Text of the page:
In keeping with that theme of nature, consider learning about a more exotic locale come Sunday.
Arctic explorer and geologist Ernest Leffingwell did groundbreaking research in the far north in the early 1900s, and many of his discoveries still inform scientists and scholars today.
To learn more, join author Janet R. Collins as she gives a presentation on her new book, “On the Arctic Frontier: Ernest Leffingwell’s Polar Expeditions and Legacy” at 3 p.m. Sunday, Nov. 12 at Eagle Harbor Book Company in downtown Winslow.
Eager to investigate rumors of land north of Alaska, Ernest deKoven Leffingwell and Ejnar Mikkelsen organized the 1906 Anglo American Polar Expedition. Despite extreme conditions, they determined the edge of the continental shelf — a significant geographic discovery.
Leffingwell remained behind, and with substantial assistance from his Inupiat neighbors, the driven young geologist explored, surveyed and documented geography along Alaska’s north coast and what is now the Arctic National Wildlife Refuge. On the North Slope of the Brooks Range, he pioneered research in ground ice (permafrost), observed birds, and collected wildlife specimens.
His story is fascinating and still relevant, the author says, in an age of climate change.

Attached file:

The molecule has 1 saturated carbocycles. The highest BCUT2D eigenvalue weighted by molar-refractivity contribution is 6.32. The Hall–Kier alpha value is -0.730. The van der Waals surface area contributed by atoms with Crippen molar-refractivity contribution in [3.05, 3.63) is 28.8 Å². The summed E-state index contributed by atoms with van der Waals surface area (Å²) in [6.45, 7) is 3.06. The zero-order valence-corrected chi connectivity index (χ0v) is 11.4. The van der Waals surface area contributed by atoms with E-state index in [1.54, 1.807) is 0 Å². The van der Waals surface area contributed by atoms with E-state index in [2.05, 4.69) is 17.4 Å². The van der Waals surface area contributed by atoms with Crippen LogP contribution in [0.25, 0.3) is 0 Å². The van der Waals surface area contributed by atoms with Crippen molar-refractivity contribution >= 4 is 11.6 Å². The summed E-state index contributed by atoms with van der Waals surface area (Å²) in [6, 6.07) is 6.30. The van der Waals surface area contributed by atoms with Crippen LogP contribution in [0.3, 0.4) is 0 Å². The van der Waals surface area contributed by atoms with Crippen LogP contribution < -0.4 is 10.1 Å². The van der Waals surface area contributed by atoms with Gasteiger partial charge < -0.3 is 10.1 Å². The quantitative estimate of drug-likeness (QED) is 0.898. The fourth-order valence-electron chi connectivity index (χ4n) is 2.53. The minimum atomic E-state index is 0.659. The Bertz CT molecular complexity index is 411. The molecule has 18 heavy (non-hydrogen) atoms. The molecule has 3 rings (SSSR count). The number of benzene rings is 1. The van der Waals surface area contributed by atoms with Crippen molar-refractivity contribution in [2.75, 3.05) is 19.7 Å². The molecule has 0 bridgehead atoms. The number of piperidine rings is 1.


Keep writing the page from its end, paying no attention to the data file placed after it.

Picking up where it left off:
Along with her own passion for the Arctic, Collins, former director of the Huxley Map Library at Western Washington University, has an undergraduate degree in geography and a master’s degree in library science. For Leffingwell’s biography, she consulted his journals and professional reports, family papers and memories, and published and unpublished writings of Alice Barnard, Vilhjalmur Stefansson and Ejnar Mikkelsen.
The event is free and open to the public.
Visit www.eagleharborbooks.com for more information.
Sunday’s also totally metal at the Bainbridge Island Museum of Art, which will present a lecture by Seattle master metalsmith and jewelry artist Nadine Kariya at 4 p.m.
The lecture will be followed by a reception with light food and drink.
“Nadine Kariya’s jewelry art retrospective reflects her decades of artistic visions and the times we have lived in,” said Greg Robinson, BIMA’s chief curator. “This master metalsmith shares 40 years of art making, reflecting a variety of inspirations spanning from her Japanese-American heritage to contemporary designs and personal and political narratives.”
Reserve a spot in advance at www.brownpapertickets.com/event/3103150. There is a $5 suggested donation at the door. Kariya’s retrospective exhibition, “The Hammer and the Peony,” is on display through Feb. 4 in the Steve and Harriet Davis Community Gallery.
“Recently, I have felt compelled to make narrative statements,” Kariya said. “I carved my favorite bird, the Kingfisher, for two ecology-themed necklaces. Kingfisher Bon Voyage was inspired by mother-in-law Milly’s souvenir coaster from San Diego… and her ‘Michelangelo’ snack tray became the foundation for Kingfisher Caught Between Man’s God and Mother Nature.”
Kariya studied painting in graduate school and later realized that she was drawn to working in small-scale, focused ways. When she took a metals class, she discovered an entirely new world of materials and opportunities, including enameling and cloisonné. She now describes herself as a colorist who combines metal, gems and found objects, and enjoys “indulging the plasticity of metal.”
This program is part of the Eye on Artist Lecture Series at BIMA.